by Grant Cherwenuk, staff member and rookie book club member
I had been eagerly anticipating this moment, a book club meeting on a novel I hated. The object of my distaste was Milan Kundera’s “The Book of Laughter and Forgetting.” It is a highly respected, semi-autobiographical, fictional work that gave westerners a view inside the Soviet Bloc, but to me seemed an immature treatise on the human condition. Was it possible for me to have a good discussion about something I was obviously biased against?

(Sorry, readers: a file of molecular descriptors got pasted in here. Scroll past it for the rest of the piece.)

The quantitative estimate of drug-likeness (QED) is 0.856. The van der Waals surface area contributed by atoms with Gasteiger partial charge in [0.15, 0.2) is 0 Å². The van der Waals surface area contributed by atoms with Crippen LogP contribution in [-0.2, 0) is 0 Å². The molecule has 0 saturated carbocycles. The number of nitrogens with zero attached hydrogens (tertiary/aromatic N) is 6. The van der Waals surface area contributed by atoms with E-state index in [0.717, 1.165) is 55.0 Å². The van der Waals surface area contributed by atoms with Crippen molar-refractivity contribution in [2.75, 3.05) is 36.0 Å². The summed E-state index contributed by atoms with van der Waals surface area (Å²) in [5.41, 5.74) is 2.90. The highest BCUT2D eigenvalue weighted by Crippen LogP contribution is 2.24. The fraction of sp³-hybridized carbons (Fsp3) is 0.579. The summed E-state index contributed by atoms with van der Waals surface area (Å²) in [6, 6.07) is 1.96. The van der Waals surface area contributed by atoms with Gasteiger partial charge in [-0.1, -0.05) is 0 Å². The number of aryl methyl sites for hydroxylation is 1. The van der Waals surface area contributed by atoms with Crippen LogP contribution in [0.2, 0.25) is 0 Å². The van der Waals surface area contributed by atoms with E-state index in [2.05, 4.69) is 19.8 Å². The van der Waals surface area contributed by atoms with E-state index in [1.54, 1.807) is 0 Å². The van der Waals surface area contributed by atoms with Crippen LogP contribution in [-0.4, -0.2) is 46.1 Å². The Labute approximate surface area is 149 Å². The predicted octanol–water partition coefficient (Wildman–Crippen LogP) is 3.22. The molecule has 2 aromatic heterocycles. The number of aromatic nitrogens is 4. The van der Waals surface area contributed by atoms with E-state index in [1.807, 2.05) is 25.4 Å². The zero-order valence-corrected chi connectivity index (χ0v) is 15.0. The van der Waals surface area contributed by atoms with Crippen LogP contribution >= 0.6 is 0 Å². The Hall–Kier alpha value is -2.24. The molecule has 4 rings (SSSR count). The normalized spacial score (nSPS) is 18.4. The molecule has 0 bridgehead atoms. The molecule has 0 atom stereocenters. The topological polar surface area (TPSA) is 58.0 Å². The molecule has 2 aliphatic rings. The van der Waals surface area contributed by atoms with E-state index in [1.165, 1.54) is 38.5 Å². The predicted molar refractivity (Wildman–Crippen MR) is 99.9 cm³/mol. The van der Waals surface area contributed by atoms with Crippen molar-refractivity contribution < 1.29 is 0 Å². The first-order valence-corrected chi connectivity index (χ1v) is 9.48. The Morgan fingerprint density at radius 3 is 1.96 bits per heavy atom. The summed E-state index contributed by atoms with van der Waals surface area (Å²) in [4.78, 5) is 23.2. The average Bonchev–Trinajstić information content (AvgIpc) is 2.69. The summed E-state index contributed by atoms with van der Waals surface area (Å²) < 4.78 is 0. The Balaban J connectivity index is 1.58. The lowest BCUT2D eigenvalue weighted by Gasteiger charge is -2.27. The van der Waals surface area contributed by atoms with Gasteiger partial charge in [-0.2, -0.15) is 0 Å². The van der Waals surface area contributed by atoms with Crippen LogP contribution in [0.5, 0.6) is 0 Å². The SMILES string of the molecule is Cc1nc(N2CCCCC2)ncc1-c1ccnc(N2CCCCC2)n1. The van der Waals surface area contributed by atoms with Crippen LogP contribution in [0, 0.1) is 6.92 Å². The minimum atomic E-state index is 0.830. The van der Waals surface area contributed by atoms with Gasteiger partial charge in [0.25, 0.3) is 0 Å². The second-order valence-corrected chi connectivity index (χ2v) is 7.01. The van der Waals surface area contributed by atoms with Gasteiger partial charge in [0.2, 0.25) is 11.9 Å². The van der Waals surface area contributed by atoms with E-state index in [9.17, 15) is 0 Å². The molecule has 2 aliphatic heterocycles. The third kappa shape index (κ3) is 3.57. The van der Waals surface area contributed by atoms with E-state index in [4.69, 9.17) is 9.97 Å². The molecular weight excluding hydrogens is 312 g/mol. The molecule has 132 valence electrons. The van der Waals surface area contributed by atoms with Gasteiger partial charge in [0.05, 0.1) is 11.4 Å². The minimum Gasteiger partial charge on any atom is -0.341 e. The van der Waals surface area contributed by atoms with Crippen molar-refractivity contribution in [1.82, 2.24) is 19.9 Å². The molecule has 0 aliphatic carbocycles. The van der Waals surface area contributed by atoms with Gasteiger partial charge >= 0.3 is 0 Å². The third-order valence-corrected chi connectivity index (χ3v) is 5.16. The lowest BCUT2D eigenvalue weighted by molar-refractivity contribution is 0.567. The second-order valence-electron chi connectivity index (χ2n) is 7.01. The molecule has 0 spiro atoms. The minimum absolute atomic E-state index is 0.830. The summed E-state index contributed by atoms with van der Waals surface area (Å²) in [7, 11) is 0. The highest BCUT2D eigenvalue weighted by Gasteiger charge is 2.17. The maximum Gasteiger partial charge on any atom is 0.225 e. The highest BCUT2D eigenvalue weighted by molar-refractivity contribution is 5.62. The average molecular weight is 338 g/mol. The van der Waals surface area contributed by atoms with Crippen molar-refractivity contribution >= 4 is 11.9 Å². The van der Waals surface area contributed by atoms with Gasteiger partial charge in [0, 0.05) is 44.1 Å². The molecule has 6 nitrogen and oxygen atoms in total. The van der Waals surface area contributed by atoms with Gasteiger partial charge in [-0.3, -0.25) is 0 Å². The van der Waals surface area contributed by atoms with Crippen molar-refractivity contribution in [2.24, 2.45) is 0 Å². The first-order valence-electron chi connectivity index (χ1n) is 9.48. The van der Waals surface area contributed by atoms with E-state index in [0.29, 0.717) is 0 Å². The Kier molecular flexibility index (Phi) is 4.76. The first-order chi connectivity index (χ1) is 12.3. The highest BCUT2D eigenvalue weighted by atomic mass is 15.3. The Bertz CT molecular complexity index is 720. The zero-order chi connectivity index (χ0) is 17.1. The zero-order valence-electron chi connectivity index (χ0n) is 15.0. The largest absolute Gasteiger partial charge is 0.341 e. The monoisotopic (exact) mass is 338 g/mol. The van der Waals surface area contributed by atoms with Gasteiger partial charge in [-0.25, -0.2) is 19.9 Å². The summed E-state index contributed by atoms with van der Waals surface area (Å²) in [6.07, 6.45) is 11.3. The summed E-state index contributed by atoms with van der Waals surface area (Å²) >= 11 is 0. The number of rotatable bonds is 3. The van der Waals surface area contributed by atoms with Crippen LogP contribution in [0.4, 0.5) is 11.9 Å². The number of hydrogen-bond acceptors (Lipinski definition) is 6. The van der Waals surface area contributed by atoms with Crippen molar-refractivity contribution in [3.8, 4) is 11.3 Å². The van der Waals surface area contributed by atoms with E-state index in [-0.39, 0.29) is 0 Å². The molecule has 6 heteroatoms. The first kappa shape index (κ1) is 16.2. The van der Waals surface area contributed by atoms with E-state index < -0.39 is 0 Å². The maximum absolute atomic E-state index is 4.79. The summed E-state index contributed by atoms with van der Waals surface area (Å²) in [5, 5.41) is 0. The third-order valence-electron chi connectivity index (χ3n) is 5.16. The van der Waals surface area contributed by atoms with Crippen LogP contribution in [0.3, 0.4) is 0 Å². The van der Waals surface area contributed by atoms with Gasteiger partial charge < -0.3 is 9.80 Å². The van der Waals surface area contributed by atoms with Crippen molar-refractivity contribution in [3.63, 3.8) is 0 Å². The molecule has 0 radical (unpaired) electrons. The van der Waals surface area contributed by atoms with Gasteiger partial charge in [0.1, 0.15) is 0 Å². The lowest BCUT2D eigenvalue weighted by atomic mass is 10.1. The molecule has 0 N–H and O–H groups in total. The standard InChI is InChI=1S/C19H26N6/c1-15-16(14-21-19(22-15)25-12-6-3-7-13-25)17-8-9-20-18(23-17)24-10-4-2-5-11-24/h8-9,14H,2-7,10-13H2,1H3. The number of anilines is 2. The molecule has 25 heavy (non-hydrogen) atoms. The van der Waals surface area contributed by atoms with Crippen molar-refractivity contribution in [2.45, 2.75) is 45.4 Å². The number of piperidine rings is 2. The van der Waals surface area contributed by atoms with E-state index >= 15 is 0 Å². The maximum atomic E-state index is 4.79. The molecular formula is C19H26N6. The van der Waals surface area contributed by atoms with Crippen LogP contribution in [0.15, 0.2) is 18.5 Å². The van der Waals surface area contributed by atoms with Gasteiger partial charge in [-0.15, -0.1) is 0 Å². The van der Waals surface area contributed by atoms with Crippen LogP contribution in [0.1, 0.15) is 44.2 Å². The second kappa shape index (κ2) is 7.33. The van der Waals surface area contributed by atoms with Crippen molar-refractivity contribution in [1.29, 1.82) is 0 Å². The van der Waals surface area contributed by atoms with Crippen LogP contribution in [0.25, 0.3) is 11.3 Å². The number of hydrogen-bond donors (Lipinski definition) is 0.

A discussion among fellow readers brought the book to life in a different way. When discussed, the books’ ideas were elevated to a perspective that we couldn’t gain when reading alone, lost in our own worlds. The meeting’s conversation was messy, wide ranging, and almost nobody agreed on anything – it was eerily similar to what Kundera seems to say about life throughout his short stories. Don’t mistake the discussion for a pretentious debate on themes invented for the sake of argument either, the soul of the book is retained.
Nothing’s changed in my feelings for this book, I still don’t like it, but what has changed is that I don’t blindly detest it through the haze of my own bias. Thanks to some thoughtful opinions from different readers I understand the book more clearly, and most importantly, I respect it.